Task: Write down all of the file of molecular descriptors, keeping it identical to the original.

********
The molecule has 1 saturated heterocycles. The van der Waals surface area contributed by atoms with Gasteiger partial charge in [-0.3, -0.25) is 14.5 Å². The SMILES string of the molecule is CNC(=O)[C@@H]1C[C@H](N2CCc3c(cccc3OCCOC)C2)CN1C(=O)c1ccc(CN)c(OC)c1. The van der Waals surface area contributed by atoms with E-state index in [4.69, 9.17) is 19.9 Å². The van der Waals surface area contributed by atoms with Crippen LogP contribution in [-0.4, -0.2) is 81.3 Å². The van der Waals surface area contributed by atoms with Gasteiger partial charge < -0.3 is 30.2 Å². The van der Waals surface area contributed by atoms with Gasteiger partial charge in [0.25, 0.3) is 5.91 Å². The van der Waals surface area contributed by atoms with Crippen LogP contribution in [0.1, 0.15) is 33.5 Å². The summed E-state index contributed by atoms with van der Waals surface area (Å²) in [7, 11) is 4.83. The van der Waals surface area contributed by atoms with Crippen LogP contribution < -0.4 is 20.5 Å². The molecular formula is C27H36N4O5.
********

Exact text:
The molecule has 1 saturated heterocycles. The van der Waals surface area contributed by atoms with Gasteiger partial charge in [-0.3, -0.25) is 14.5 Å². The SMILES string of the molecule is CNC(=O)[C@@H]1C[C@H](N2CCc3c(cccc3OCCOC)C2)CN1C(=O)c1ccc(CN)c(OC)c1. The van der Waals surface area contributed by atoms with E-state index in [4.69, 9.17) is 19.9 Å². The van der Waals surface area contributed by atoms with Crippen LogP contribution in [-0.4, -0.2) is 81.3 Å². The van der Waals surface area contributed by atoms with Gasteiger partial charge < -0.3 is 30.2 Å². The van der Waals surface area contributed by atoms with Gasteiger partial charge in [0.25, 0.3) is 5.91 Å². The van der Waals surface area contributed by atoms with Crippen LogP contribution in [0.1, 0.15) is 33.5 Å². The summed E-state index contributed by atoms with van der Waals surface area (Å²) in [7, 11) is 4.83. The van der Waals surface area contributed by atoms with Crippen LogP contribution < -0.4 is 20.5 Å². The molecular formula is C27H36N4O5.